- By Josh Rogin
Josh Rogin covers national security and foreign policy and writes the daily Web column The Cable. His column appears bi-weekly in the print edition of The Washington Post. He can be reached for comments or tips at email@example.com.
Previously, Josh covered defense and foreign policy as a staff writer for Congressional Quarterly, writing extensively on Iraq, Afghanistan, Guantánamo Bay, U.S.-Asia relations, defense budgeting and appropriations, and the defense lobbying and contracting industries. Prior to that, he covered military modernization, cyber warfare, space, and missile defense for Federal Computer Week Magazine. He has also served as Pentagon Staff Reporter for the Asahi Shimbun, Japan's leading daily newspaper, in its Washington, D.C., bureau, where he reported on U.S.-Japan relations, Chinese military modernization, the North Korean nuclear crisis, and more.
A graduate of George Washington University's Elliott School of International Affairs, Josh lived in Yokohama, Japan, and studied at Tokyo's Sophia University. He speaks conversational Japanese and has reported from the region. He has also worked at the House International Relations Committee, the Embassy of Japan, and the Brookings Institution.
Josh's reporting has been featured on CNN, MSNBC, C-Span, CBS, ABC, NPR, WTOP, and several other outlets. He was a 2008-2009 National Press Foundation's Paul Miller Washington Reporting Fellow, 2009 military reporting fellow with the Knight Center for Specialized Journalism and the 2011 recipient of the InterAction Award for Excellence in International Reporting. He hails from Philadelphia and lives in Washington, D.C.
Secretary of Defense Robert Gates‘s push to change how the Defense Department sets its strategic and spending priorities faces its next major test in Congress Thursday, and Gates is heavily involved in seeing it through behind the scenes.
"The attacks of September 11th, 2001, opened a gusher of defense spending that nearly doubled the base budget over the last decade, not counting supplemental appropriations for the wars in Iraq and Afghanistan. Which brings us to the situation we face and the choices we have today — as a defense department and as a country," Gates said in a May 8 speech at the Eisenhower Library in Abilene, Kansas. "Given America’s difficult economic circumstances and parlous fiscal condition, military spending on things large and small can and should expect closer, harsher scrutiny. The gusher has been turned off, and will stay off for a good period of time."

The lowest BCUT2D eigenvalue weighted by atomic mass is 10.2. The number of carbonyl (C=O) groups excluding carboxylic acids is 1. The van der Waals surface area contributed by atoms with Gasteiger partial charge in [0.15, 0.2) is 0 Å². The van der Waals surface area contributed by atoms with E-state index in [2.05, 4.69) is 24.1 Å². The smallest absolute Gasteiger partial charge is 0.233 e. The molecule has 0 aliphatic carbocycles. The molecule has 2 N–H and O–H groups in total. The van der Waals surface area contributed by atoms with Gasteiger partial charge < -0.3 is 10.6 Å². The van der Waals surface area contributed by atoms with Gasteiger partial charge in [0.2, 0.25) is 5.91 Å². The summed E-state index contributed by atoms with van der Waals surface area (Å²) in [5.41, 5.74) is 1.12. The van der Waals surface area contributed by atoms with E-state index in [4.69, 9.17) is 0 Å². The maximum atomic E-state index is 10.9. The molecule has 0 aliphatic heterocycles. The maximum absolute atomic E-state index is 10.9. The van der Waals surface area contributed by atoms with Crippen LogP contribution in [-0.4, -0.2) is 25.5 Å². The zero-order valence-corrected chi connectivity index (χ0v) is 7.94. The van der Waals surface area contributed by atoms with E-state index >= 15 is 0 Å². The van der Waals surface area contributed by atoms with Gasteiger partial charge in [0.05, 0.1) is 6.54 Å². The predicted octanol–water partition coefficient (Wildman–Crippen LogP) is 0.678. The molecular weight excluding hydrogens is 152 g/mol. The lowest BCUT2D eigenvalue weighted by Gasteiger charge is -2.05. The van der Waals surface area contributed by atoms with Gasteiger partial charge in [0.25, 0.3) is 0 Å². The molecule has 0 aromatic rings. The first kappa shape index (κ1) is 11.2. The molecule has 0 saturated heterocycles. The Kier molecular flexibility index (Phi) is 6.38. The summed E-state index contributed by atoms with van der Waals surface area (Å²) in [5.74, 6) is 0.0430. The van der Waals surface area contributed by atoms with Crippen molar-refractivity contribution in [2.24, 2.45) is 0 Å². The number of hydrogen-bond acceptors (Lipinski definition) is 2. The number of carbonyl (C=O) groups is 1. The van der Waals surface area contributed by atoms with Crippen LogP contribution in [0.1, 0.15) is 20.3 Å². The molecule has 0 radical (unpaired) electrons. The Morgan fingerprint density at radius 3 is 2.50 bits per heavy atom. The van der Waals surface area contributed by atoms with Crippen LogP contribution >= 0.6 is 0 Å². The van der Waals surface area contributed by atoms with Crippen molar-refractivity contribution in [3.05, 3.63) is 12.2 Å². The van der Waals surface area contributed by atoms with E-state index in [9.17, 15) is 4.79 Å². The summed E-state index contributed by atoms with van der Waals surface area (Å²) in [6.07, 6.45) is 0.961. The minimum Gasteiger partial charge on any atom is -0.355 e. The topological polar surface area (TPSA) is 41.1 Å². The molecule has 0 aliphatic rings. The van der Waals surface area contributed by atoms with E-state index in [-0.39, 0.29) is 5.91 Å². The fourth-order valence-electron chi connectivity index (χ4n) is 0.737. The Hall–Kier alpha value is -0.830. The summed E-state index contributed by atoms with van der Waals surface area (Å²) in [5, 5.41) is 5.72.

There’s a torrent of speculation that Gates will leave office early next year (he’s only said he will reevaluate at years’ end), and Gates has been giving a series of speeches leveling harsh criticisms of the way the United States goes about organizing and funding its national security infrastructure. Given the entrenched interests on Capitol Hill, within the military, and in the wider defense community, it’s the kind of initiative only an official with unassailable credibility and the freedom of not worrying about his next job can pull off.
Gates successfully won his first battle with Congress, ending production of the F-22 fighter, through a mixture of public and private moves that showed his deft ability to play both an inside and an outside political game.
His next big battle kicks off tomorrow, when lawmakers will try to thwart Gates’s effort to rein in the other major fighter program, the F-35, by finally canceling plans to build a second engine model for the plane.
Every year, successive administrations have submitted budgets without the engine funding, while lawmakers add about $500 million to build a second engine for the F-35. And every year, Congress has won, getting the funding approved and avoiding a veto. This year could be different.
Gates is serious about this year’s veto threat. He deployed Ashton Carter, the under secretary of defense for acquisitions, to the Hill today to make the case privately behind the scenes. Carter is arguing for an amendment (pdf) put forth by House leadership member John Larson, D-CT, Chellie Pingree, D-ME, and Rep. Tom Rooney, R-FL, that would strip the bill of the funds.
Gates is expected to send a letter in support of the amendment Thursday when the bill hits the House floor.
It’s an oversimplification to say that Gates wants to cut the overall level of defense spending. His chief ambition is to cut waste and compel each service to find areas to bring down their costs. "This can only work if the services are incentivized to cut costs, they can keep what they catch," said Pentaon spokesman Geoff Morrell.
But this latest initiaive dovetails with Gates other main initiative, to rebalance military spending toward the current conflicts, which necessarily means more pressure on the budgets of the Air Force and the Navy.
The F-35 program, which has been years delayed and billions over budget, is at the top of his target list for cuts.
"Is it a dire threat that by 2020 the United States will have only 20 times more advanced stealth fighters than China?," Gates asked in the speech. "These are the kinds of questions Eisenhower asked as commander-in-chief. They are the kinds of questions I believe he would ask today."
It’s very plausible that Congress will ignore Gates’s plea and send the bill with the F-35 engine money in it to Obama, daring him to make himself a target by vetoing a national-security bill. But Gates is laying down political cover for the president on this one, making a public case for the cuts while simultaneously working behind the scenes.
"What is required going forward is not more study. Nor do we need more legislation. It is not a great mystery what needs to change. What it takes is the political will and willingness, as Eisenhower possessed, to make hard choices — choices that will displease powerful people both inside the Pentagon and out."